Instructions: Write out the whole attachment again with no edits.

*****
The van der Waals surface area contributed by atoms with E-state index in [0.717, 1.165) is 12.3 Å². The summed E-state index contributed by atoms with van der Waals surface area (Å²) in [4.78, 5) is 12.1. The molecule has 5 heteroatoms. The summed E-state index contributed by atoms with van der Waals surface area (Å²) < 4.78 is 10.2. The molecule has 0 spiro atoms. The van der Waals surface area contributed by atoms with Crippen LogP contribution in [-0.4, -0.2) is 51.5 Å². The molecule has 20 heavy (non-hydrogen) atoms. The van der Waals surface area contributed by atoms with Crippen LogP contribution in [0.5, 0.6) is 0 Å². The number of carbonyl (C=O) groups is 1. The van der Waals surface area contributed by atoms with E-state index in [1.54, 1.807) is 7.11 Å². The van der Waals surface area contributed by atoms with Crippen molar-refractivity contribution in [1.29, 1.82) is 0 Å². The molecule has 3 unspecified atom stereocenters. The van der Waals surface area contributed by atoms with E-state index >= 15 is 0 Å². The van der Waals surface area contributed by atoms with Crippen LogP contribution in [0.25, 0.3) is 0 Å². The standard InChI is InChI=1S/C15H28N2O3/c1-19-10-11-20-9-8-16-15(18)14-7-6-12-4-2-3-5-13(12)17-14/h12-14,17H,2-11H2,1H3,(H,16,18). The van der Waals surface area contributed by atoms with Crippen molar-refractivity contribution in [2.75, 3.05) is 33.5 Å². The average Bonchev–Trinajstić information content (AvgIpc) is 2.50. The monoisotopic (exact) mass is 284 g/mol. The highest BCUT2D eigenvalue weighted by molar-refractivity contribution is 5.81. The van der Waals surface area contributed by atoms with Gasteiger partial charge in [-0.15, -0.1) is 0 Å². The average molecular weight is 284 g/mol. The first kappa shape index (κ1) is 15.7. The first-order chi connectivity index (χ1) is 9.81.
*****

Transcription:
The van der Waals surface area contributed by atoms with E-state index in [0.717, 1.165) is 12.3 Å². The summed E-state index contributed by atoms with van der Waals surface area (Å²) in [4.78, 5) is 12.1. The molecule has 5 heteroatoms. The summed E-state index contributed by atoms with van der Waals surface area (Å²) < 4.78 is 10.2. The molecule has 0 spiro atoms. The van der Waals surface area contributed by atoms with Crippen LogP contribution in [-0.4, -0.2) is 51.5 Å². The molecule has 20 heavy (non-hydrogen) atoms. The van der Waals surface area contributed by atoms with Crippen LogP contribution in [0.5, 0.6) is 0 Å². The number of carbonyl (C=O) groups is 1. The van der Waals surface area contributed by atoms with E-state index in [1.54, 1.807) is 7.11 Å². The van der Waals surface area contributed by atoms with Crippen molar-refractivity contribution in [1.29, 1.82) is 0 Å². The molecule has 3 unspecified atom stereocenters. The van der Waals surface area contributed by atoms with E-state index >= 15 is 0 Å². The van der Waals surface area contributed by atoms with Crippen LogP contribution in [0.25, 0.3) is 0 Å². The standard InChI is InChI=1S/C15H28N2O3/c1-19-10-11-20-9-8-16-15(18)14-7-6-12-4-2-3-5-13(12)17-14/h12-14,17H,2-11H2,1H3,(H,16,18). The van der Waals surface area contributed by atoms with Crippen molar-refractivity contribution in [2.75, 3.05) is 33.5 Å². The average Bonchev–Trinajstić information content (AvgIpc) is 2.50. The monoisotopic (exact) mass is 284 g/mol. The highest BCUT2D eigenvalue weighted by molar-refractivity contribution is 5.81. The van der Waals surface area contributed by atoms with Gasteiger partial charge in [-0.15, -0.1) is 0 Å². The average molecular weight is 284 g/mol. The first kappa shape index (κ1) is 15.7. The first-order chi connectivity index (χ1) is 9.81.